Tag Archives: diy

day 2608: the family that paints together…

day 2608: the family that paints together... I.

The Great De-Pinkification, continues

we actually have a pretty good system worked out that saves my back from too much abuse. kris cuts in the trim on the floor, i cut in the ceiling and high parts she can’t reach, odin rolls in the bottom half and i do the top.

day 2608: the family that paints together... II.

now that we all have our specialized “finisher” roles – maybe we should start a painting company, “three snowdeals and a ladder”.

so long, prettiest in pink mud room.

so long, prettiest in pink mud room.

soon, finally, the prettiest in pink mudroom will be no more! i would have never guessed we’d live for five years with another home owners color preference.

i made short work of the hole in the corner with some spray foam, drywall and lots of joint compound (i think sprayfoam might be the duct tape of aging home repair ). inelegant, but it’ll last until we get around to doing it right.

also, much replastering of corners and cracks and whatnot.

whenever i do plaster work ( and i’ve done a loooooooot of it ), i always wonder what happens to the plaster particles that end up in my lungs. probably totally safe, right?

now, what color to go with…

DIY rocket repair!

DIY rocket repair! I.

odin got a Scientific Explorer’s Meteor Rocket Science Kit for his birthday ( editor: i’m so far behind in posting stories that i haven’t even posted the assembly and inaugural launch video on his birthday! soon! ) which is a kit version of a “baking soda and vinegar” rocket. even though there are lots of DIY plans all over the internet, and i think i recall making one myself a long time ago, i decided the box looked cool ( usually a bad choice ) and made an impulse birthday purchase without checking the amazon reviews first ( d’oh! ).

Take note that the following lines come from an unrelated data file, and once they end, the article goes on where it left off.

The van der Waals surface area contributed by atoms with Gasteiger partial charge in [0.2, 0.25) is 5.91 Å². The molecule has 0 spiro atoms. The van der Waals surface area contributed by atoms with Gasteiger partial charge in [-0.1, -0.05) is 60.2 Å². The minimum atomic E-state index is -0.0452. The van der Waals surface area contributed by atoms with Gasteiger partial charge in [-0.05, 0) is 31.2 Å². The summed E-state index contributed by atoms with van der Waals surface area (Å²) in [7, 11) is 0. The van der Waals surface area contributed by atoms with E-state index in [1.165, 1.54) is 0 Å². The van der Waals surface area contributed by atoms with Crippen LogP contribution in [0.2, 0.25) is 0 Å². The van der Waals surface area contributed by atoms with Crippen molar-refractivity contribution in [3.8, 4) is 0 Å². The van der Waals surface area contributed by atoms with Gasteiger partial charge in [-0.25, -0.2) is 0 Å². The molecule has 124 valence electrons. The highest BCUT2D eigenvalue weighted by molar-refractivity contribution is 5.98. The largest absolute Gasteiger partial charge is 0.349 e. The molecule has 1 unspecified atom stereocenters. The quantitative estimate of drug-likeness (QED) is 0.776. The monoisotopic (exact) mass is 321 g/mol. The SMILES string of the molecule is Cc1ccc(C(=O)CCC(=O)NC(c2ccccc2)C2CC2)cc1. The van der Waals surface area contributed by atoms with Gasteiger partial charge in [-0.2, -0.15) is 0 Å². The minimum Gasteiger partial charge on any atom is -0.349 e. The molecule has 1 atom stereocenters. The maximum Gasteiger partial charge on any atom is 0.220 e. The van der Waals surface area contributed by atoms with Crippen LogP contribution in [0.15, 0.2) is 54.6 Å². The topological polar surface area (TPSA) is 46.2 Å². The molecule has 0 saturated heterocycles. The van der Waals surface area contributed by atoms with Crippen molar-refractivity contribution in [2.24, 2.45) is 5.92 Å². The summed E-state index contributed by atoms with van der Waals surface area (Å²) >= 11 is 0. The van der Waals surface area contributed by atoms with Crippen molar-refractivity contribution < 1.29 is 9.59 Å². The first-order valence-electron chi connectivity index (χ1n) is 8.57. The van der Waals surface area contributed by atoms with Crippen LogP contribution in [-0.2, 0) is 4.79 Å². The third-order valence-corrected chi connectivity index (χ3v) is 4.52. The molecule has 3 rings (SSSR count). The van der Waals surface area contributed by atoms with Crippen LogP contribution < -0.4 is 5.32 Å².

perhaps unsurprisingly, the rocket is a bit flim-flammy ( a fact highlighted in many an amazon review ) and after it’s first solid launch ( after 14 not-so-solid attempts ) it landed in a tree and broke two of its three seemingly-intended-to-be-disposable balsa wood fins broke!

time for a little DIY rocket repair.

DIY rocket repair! II.

i’ll admit that i love doing these sorts of repairs because it’s a great opportunity to visit our local hardware store with odin and attempt to come up with A Solution from found parts while wandering the aisles. after some debate about the best option while considering weight, stability and cost we decided to get some thin, light tin flashing that we could glue on the balsa fins.

first, of course, you need to trace out the fin on the flashing ( note, the original balsa fins had useless silvery mylar-like material on them ).

DIY rocket repair! III.

i always knew the tin snips would come in handy someday!

DIY rocket repair! IV.

next i applied a thin coat of contact cement ( wow. use in a well-ventilated area! ) to one side of the balsa wood fin and one side of the tin fin, waited 15 minutes or so and carefully pressed them together. man, that contact cement is strong stuff. you only get one chance to get it right!

repeat for the other side of the fin.

DIY rocket repair! V.

a balsa wood sandwich!

the fin is just a titch heavier but not much in terms fo the overall weight of the rocket. after the glue set it was clear that it was not coming apart and would stand up to lots of abuse. much better!

but what to do about that sharp tin edge? why a little duct tape, of course!

DIY rocket repair! VI.